Birdsong is music to human ears.
It has inspired famous composers. For the rest of us, it may uplift the spirit and improve attention or simply be a source of delight, fun and learning.
But have you ever wondered what birds themselves hear when they sing? Continue reading
Thanks to Tuesday’s Science section in the New York Times:
Flamingos are very good dancers. They twist and preen, they scratch their heads, they march in unison. They poke a wing in one direction and a leg in another. Continue reading
Greater Honeyguide specimen used in Cornell’s Ornithology course (photo and handling by a teaching assistant)
When I took Cornell’s course in ornithology, we learned about all the bird families in the world to varying extent, often based on the number of species within each family or how interesting they were to our professor. One family that we did not cover with great depth, but which was considered a “cool” example of evolution that could either make for a fascinating science experiment or just good cocktail-party chatting––we were gently reminded that the latter shouldn’t always revolve around weird bird things––was Indicatoridae, or the honeyguides.
While not all members of this family are literally guides to honey, one species in particular, the Greater Honeyguide, is well known for actually showing (or indicating) the way to beehives, where humans can harvest honey and the birds can eat larvae and wax. In this week’s edition of Science, researchers from Cambridge University and University of Cape Town published a paper revealing that the wild birds can actually be better guides when they receive a certain signal from the human honey-hunters. Nicola Davis reports: Continue reading
Brighter colors indicate higher relative abundance. © Cornell University
The Western Tanager is a species I have yet to see, but which will be unmistakeable once I do, with the male’s red-and-orange head and bright yellow body contrasting with black wings striped with white bars. Based on the animated map above, I expect to spot some of them down in Baja California Sur by September or October, and I look forward to it. As I’ve written here before in the case of another moving map, citizen science makes this sort of illustrative prediction of a species’ moving presence possible, and it’s one of the reasons why I contribute to eBird as often as I can.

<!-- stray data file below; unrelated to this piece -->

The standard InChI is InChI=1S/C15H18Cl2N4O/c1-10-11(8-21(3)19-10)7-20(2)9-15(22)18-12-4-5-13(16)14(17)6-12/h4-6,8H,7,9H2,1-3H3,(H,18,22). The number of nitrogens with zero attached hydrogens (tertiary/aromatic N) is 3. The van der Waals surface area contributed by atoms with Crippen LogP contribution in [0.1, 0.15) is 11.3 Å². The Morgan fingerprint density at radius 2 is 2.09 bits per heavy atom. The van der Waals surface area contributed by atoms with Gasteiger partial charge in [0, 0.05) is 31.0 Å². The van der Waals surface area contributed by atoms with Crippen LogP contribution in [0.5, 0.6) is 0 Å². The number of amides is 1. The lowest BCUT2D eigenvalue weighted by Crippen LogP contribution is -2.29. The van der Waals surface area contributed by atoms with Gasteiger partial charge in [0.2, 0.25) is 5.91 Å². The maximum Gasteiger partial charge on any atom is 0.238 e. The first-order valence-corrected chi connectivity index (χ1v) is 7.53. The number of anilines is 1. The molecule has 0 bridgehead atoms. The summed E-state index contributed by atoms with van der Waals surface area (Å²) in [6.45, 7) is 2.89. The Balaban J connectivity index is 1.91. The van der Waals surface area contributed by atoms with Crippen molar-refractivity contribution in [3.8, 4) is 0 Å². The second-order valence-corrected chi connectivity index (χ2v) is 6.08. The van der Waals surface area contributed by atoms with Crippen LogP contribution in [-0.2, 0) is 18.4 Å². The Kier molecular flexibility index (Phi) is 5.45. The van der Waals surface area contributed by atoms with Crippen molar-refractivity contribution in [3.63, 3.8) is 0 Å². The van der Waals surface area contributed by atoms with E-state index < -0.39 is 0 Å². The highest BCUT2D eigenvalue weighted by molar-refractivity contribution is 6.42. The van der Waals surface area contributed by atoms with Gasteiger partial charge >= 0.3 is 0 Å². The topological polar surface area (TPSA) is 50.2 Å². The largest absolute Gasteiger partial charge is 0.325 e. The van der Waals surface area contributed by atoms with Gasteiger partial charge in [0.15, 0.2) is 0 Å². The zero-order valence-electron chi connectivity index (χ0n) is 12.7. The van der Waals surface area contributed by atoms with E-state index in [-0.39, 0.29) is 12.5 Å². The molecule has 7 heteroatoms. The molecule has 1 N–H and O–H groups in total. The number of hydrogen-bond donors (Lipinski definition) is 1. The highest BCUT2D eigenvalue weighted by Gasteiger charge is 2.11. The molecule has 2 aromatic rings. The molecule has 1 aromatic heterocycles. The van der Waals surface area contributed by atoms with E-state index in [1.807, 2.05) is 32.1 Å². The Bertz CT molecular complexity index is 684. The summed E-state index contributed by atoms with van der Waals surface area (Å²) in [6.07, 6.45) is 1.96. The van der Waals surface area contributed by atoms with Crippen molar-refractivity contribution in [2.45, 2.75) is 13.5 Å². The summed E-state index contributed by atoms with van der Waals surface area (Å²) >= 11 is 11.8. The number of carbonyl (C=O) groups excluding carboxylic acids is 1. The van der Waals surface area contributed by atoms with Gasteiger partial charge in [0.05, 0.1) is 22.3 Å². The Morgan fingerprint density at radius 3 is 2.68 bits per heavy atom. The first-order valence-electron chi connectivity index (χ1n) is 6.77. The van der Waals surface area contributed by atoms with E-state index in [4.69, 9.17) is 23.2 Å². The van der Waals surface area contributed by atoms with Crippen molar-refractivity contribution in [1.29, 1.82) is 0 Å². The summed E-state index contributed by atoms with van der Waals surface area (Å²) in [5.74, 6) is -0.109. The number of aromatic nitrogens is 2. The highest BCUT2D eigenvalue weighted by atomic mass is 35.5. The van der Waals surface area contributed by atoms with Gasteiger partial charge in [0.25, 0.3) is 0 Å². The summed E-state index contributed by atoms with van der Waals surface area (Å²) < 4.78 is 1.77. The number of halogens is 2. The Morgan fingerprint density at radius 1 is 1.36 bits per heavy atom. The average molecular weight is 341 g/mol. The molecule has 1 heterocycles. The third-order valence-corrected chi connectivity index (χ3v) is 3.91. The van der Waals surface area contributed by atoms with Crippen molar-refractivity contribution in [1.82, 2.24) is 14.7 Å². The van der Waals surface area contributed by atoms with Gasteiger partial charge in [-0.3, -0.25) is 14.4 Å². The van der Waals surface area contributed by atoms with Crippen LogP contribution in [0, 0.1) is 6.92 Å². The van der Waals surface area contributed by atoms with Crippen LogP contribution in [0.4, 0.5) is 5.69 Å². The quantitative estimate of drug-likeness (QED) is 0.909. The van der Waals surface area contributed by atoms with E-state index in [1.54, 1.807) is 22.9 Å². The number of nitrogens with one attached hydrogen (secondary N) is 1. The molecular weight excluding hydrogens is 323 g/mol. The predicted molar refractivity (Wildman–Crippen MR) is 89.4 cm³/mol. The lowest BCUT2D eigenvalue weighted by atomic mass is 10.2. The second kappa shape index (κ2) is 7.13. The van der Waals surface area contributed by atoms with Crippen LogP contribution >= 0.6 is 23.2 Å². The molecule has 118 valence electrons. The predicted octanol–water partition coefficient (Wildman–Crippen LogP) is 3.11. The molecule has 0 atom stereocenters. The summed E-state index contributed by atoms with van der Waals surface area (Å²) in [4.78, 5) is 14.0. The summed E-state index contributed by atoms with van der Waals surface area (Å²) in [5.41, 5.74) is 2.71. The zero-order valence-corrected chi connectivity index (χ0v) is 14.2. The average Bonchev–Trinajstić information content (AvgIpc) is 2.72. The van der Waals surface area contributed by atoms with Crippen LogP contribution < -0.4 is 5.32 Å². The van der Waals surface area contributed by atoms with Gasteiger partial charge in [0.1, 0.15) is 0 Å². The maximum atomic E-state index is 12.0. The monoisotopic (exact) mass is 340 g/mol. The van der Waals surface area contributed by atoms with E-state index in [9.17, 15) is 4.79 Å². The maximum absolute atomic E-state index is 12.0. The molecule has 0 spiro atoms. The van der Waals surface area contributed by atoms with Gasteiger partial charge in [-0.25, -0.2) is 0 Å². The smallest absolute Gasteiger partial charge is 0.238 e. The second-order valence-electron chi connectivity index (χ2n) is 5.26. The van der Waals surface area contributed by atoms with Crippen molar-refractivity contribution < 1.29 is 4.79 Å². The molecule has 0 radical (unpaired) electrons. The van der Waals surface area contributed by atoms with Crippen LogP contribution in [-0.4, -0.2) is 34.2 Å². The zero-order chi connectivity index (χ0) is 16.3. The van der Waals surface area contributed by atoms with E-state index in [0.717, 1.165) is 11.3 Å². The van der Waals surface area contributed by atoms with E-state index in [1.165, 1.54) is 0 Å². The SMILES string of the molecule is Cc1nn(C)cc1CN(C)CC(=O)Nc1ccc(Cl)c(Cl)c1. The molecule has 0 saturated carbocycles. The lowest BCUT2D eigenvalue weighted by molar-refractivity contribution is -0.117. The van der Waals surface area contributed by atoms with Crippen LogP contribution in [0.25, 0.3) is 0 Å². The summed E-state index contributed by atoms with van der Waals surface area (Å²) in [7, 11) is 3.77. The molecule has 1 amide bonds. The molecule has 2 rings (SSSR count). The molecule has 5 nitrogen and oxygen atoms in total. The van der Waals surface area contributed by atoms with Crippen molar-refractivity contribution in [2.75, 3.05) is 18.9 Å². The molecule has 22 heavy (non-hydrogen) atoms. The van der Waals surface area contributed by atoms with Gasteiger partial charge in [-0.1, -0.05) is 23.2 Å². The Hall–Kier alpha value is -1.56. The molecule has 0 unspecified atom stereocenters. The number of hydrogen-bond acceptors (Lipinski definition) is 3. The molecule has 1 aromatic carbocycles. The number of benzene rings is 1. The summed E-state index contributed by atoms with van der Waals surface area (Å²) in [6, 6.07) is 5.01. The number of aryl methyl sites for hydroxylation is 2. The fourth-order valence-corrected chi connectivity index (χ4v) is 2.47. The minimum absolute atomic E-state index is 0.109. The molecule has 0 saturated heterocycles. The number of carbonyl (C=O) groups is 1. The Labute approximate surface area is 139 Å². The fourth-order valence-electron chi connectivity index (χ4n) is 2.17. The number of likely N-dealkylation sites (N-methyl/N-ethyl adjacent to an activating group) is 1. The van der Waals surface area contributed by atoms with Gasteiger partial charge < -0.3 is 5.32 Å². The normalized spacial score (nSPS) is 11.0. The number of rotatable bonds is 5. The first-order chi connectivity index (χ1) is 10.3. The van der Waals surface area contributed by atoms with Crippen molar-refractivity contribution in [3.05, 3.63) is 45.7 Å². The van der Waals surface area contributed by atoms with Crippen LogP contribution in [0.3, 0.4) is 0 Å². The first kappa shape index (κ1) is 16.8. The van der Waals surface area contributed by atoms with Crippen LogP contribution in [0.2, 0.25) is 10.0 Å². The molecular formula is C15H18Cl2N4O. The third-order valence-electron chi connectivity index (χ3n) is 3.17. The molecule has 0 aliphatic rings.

A paper titled “Using open access observational data for conservation action: A case study for birds” was published in the scientific journal Biological Conservation by a team of researchers at the Cornell Lab of Ornithology, several of whom I was just down the hallway from when I worked there. Although I haven’t gotten through their findings yet myself, Victoria Campbell chose nine interesting examples of how eBird data created tangible conservation in several countries. Continue reading
Our (un)faithful jeep breaks down again. This time the rear axle snaps in half. Not good. Parque Valle Nuevo, Dominican Republic, 2012.
This is the final installment of the series; you can read Part 1 and Part 2.
As my vision begins to clear, I know all-too-well what I’ll hear next…
“Whoa, sounds like an adventure! So, tell me, what are your plans for a PhD?”
[My vision goes dark again…]
In 2014, I conducted my last full field season in the Dominican Republic (in other words, I had burnt up all of my NSF funding and the winds of change were blowing my wife and me from Ithaca down to Raleigh). That being said, I was (and still am) extremely passionate about Golden Swallows, and more and more so about aerial insectivores throughout the Caribbean (swifts and swallows of course; those flycatchers and nightjars will have to find other sponsors). I did, however, have the pleasure of sneaking in one more (big) Golden Swallow adventure before my master’s defense came around. I was asked by Gary Graves, the Curator of Birds at the Smithsonian National Museum of Natural History, to finish the long-running census work he had been carrying out in Jamaica in search of the critically endangered Jamaican Golden Swallow (T. e. euchrysea) – the only other known race of Golden Swallow and one that hadn’t been reliably seen since the 1980’s. Gary had scoured the island except for two places the Cockpit Country in the northwest and the Blue Mountains in the southeast.
Adult female Golden Swallow incubating her clutch; Parque Valle Nuevo, Dominican Republic, 2013.